Cellulose nanofibers (CNFs) are highly crystalline, fibrous materials with a high aspect ratio of long cellulose molecules linked together with strong hydrogen bonds. These long cellulose molecules are incorporated into hemicellulose and lignin, the cell walls of higher plants. The modulus of elasticity of CNF remains constant between −200 °C and +200 °C. However, the linear coefficient of thermal expansion of cellulose fibers was 0.17 ppm/K, which is comparable to that of quartz glass. Further, CNFs have a thermal conductivity in the same order of magnitude as glass. Therefore, they are promising next-generation fiber owing to the excellent mechanical and thermal properties, sustainability, and biodegradability of CNF. Most studies on using CNFs to increase strength have focused on polymer matrix composites, particularly biodegradable polymers. However, it is difficult to increase the strength of materials using CNFs due to the agglomeration of CNFs. Compared to other composite materials, the uniform dispersion of nanosized CNFs is crucial. This article reports that CNFs may behave not as reinforcing fibers but as cross-linking agents to strengthen the polymer when the amount of CNFs is very small in polymer matrix composites, and the addition of CNFs is also effective in strengthening silk yarn and Ti. The mechanical properties of the ceramic green bodies can be increased using CNFs as an auxiliary agent in ceramic slurry. Moreover, the fabrication of composite materials using CNFs is essential for expanding the CNFs applications.
The mechanical properties of fiber-reinforced thermoplastics (FRTP) are greatly affected by the interfacial shear strength, so it is important to evaluate the interfacial properties. The single fiber pull-out test and micro-droplet test are typical methods to evaluate interfacial shear strength. However, these test methods are difficult to evaluate only the effect of the chemical bonding on the interfacial strength because the interface is not only affected by chemical bonding but also by residual stress, which is easily influenced by external factors. In this study, we conducted stud-pull test and tensile shear test using a glass plate coated with aminosilane and a rod-shaped polyamide 66 resin to evaluate the chemical bonding at the interface while the effect of the resin's tightening force on the fibers was small. The stud-pull test and the single fiber pull-out test were also conducted under high temperature condition, to clarify the effect of test temperature on the chemical bonding. In the stud-pull test at 25 °C, the aminosilane treated glass plates had a 7.7 times higher interfacial strength compared to the untreated glass plates. In the single fiber pull-out test, which is greatly influenced by the force with which the resin tightens the fiber, the fiber matrix interfacial shear strength of aminosilane-treated glass fiber and PA66 at 80 °C tended to be lower than that at 25 °C; whereas there was no difference in interfacial strength of aminosilane treated glass plate and Polyamide 66 obtained by the stud-pull test. These results indicated that the chemical bonding which affects the interfacial strength can be evaluated by stud-pull test, and the chemical bonding at the interface between aminosilane treated glass plate and polyamide 66 was less affected by the 80 °C condition.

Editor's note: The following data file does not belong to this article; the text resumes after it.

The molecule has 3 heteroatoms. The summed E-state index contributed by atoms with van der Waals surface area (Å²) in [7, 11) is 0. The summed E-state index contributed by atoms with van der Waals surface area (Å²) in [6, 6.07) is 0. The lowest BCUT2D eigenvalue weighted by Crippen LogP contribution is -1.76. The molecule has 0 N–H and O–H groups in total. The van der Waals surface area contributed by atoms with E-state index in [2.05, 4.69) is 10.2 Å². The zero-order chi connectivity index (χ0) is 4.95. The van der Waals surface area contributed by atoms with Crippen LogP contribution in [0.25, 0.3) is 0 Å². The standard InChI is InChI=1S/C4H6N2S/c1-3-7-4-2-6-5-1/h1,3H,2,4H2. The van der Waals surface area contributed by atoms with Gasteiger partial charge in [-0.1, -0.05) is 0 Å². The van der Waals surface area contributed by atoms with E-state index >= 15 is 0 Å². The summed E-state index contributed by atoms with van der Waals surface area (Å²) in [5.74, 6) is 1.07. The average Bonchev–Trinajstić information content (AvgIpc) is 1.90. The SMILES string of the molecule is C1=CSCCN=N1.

One of the molding methods for the glass fiber reinforced thermoplastics (GFRTP) is press and injection hybrid molding, in which GFRTP is pre-heated and press-molded into a mold and the thermoplastic is injection-molded on the surface of the GFRTP. Since the press and injection hybrid molded product is easily fractured at the interface between GFRTP and the injection material, several methods have been proposed for improving the interface. From the viewpoint of interfacial bonding between GFRTP and injection thermoplastic, however, the reported methods are composed of the same kind of resin, so it is difficult to have both the high interfacial bonding strength between GFRTP and injection resin, and the high mechanical properties of GFRTP, when polypropylene (PP) is used for injection resin. In this study, we evaluated the mechanical properties of matrix-hybrid GFRTP, which has been developed by stacking the outer layer consisting of PP or PP with maleic anhydride modified PP (M-PP) and the inner layer of PA6. Furthermore, tensile test at the rib root of press and injection hybrid molded product using PP as the injection material was also conducted to clarify the effect of matrix hybridization on the interfacial bonding strength at the rib root. The matrix hybrid GFRTP using M-PP and PA6 showed 2.5 times higher in bending strength as compared to the GFRTP which is only composed of M-PP as the matrix resin. In addition, from tensile tests at the rib root of a press and injection hybrid molded product using PP as an injection resin, the matrix hybrid GFRTP exhibited higher interfacial bonding strength than the single resin GFRTP. These results indicated that the press and injection hybrid molded product with high interfacial bonding strength at the rib root and high mechanical properties can be obtained by using the matrix hybrid GFRTP composed of M-PP, which is the same type as the injection PP on the outer layer and PA6 with GFRTP exhibiting high strength on the inner layer as the shell structure.